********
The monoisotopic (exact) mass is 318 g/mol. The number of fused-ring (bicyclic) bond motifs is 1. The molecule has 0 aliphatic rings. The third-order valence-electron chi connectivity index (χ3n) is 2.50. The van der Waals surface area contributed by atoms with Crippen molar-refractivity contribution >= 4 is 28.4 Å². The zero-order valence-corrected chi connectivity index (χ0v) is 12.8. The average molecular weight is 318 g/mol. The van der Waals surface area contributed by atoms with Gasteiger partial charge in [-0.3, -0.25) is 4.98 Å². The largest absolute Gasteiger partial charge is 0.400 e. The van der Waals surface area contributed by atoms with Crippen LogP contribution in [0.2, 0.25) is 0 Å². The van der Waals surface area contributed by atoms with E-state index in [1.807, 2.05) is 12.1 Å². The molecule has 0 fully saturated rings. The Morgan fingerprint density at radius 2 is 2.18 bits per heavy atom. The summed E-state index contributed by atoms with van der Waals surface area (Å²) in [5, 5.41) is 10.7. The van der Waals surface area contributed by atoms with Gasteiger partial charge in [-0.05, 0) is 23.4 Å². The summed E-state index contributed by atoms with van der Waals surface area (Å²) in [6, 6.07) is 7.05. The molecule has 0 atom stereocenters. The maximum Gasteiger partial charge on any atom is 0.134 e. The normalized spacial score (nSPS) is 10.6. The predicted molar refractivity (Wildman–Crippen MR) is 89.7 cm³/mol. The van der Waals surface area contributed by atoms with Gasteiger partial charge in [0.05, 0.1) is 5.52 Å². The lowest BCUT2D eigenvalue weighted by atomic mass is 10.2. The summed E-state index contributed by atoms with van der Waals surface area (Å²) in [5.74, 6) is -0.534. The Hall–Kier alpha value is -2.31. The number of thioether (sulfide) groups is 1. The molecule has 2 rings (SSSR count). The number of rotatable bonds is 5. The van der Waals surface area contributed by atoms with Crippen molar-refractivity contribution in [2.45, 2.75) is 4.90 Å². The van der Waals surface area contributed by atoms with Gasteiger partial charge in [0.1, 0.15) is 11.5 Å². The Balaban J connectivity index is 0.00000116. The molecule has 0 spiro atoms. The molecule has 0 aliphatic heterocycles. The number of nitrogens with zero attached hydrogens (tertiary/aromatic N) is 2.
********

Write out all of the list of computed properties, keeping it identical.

The monoisotopic (exact) mass is 318 g/mol. The number of fused-ring (bicyclic) bond motifs is 1. The molecule has 0 aliphatic rings. The third-order valence-electron chi connectivity index (χ3n) is 2.50. The van der Waals surface area contributed by atoms with Crippen molar-refractivity contribution >= 4 is 28.4 Å². The zero-order valence-corrected chi connectivity index (χ0v) is 12.8. The average molecular weight is 318 g/mol. The van der Waals surface area contributed by atoms with Gasteiger partial charge in [-0.3, -0.25) is 4.98 Å². The largest absolute Gasteiger partial charge is 0.400 e. The van der Waals surface area contributed by atoms with Crippen LogP contribution in [0.2, 0.25) is 0 Å². The van der Waals surface area contributed by atoms with E-state index in [1.807, 2.05) is 12.1 Å². The molecule has 0 fully saturated rings. The Morgan fingerprint density at radius 2 is 2.18 bits per heavy atom. The summed E-state index contributed by atoms with van der Waals surface area (Å²) in [5, 5.41) is 10.7. The van der Waals surface area contributed by atoms with Gasteiger partial charge in [-0.05, 0) is 23.4 Å². The summed E-state index contributed by atoms with van der Waals surface area (Å²) in [6, 6.07) is 7.05. The molecule has 0 atom stereocenters. The maximum Gasteiger partial charge on any atom is 0.134 e. The normalized spacial score (nSPS) is 10.6. The predicted molar refractivity (Wildman–Crippen MR) is 89.7 cm³/mol. The van der Waals surface area contributed by atoms with Gasteiger partial charge in [0.05, 0.1) is 5.52 Å². The lowest BCUT2D eigenvalue weighted by atomic mass is 10.2. The summed E-state index contributed by atoms with van der Waals surface area (Å²) in [5.74, 6) is -0.534. The Hall–Kier alpha value is -2.31. The number of thioether (sulfide) groups is 1. The molecule has 2 rings (SSSR count). The number of rotatable bonds is 5. The van der Waals surface area contributed by atoms with Crippen molar-refractivity contribution in [2.45, 2.75) is 4.90 Å². The van der Waals surface area contributed by atoms with Gasteiger partial charge in [0.1, 0.15) is 11.5 Å². The Balaban J connectivity index is 0.00000116. The molecule has 0 spiro atoms. The molecule has 0 aliphatic heterocycles. The number of nitrogens with zero attached hydrogens (tertiary/aromatic N) is 2.